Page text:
He says he hopes the EU will also be ready to meet, and to rethink their current positions.
He says the UK is more ready for a no-deal Brexit than many people believe. But in the days left before 31 October, the government will step up its preparations.
He says, if the UK does leave without a deal, the UK will have the £39bn available. (This is contested. See 11.31am.)
He says the Cabinet Office minister Michael Gove has been put in charge of no-deal planning. And the new chancellor, Sajid Javid, has said any money necessary will be available.
Boris Johnson says he wants to make UK greatest country on Earth in first statement to MP
Boris Johnson is delivering his first statement to MPs.
He starts with a tribute to Theresa May.
Then he says his mission is to deliver Brexit and make the UK the greatest country on Earth.
He says that might sound like hyperbole. But he claims it is realistic.
(This is very Donald Trump. It sounds like a rehash of an interview that Johnson gave to the Daily Telegraph earlier this month.)
Treasury minister claims UK could keep £39bn in event of no deal – despite attorney general saying otherwise
Rishi Sunak, the new chief secretary to the Treasury, was on the Today programme this morning, and he claimed that if the UK were to leave the EU without a deal, the government would save up to £39bn, because it would not be paying the “divorce bill” set out in the withdrawal agreement. He said this because Boris Johnson made the same claim in his speech outside No 10 yesterday. Sunak said:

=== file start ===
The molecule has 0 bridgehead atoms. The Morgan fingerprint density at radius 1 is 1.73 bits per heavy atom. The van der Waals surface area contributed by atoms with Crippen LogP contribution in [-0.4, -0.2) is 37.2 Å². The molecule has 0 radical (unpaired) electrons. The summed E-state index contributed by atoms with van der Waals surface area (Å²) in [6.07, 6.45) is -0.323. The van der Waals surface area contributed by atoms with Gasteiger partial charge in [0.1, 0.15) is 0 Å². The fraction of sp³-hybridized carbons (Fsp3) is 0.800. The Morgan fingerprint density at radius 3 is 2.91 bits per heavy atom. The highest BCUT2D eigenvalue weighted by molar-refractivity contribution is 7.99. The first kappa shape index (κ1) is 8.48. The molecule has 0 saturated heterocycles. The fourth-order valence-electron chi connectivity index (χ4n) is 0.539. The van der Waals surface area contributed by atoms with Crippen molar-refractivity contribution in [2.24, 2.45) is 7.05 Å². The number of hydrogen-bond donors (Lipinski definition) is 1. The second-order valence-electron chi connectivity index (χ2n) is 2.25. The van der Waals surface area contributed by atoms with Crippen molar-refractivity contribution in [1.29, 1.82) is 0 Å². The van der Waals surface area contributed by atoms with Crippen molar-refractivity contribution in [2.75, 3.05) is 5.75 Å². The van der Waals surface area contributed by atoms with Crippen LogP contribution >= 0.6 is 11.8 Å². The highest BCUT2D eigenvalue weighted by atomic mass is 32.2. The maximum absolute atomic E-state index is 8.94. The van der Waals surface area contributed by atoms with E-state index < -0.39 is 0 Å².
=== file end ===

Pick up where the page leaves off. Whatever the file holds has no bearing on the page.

The prime minister also said yesterday that the £39bn bill that’s attached to the withdrawal agreement – in the event of no deal, that’s £39bn that is also potentially available.
But that is not the view of Geoffrey Cox, the attorney general. This is what Cox said on this subject in December:
The view of the government, and my view, is that we would have obligations to pay a certain amount of money were we to leave the European Union without a deal. The House of Lords European Union committee concluded that there would be no obligation under EU law. That is a stronger argument – not necessarily an incontestable one – as to our obligations under EU law, but the committee also concluded that we might have obligations under public international law, and with that I agree. There is an argument that we would not have an obligation under public international law, but it is an argument unlikely to be accepted by any international tribunal.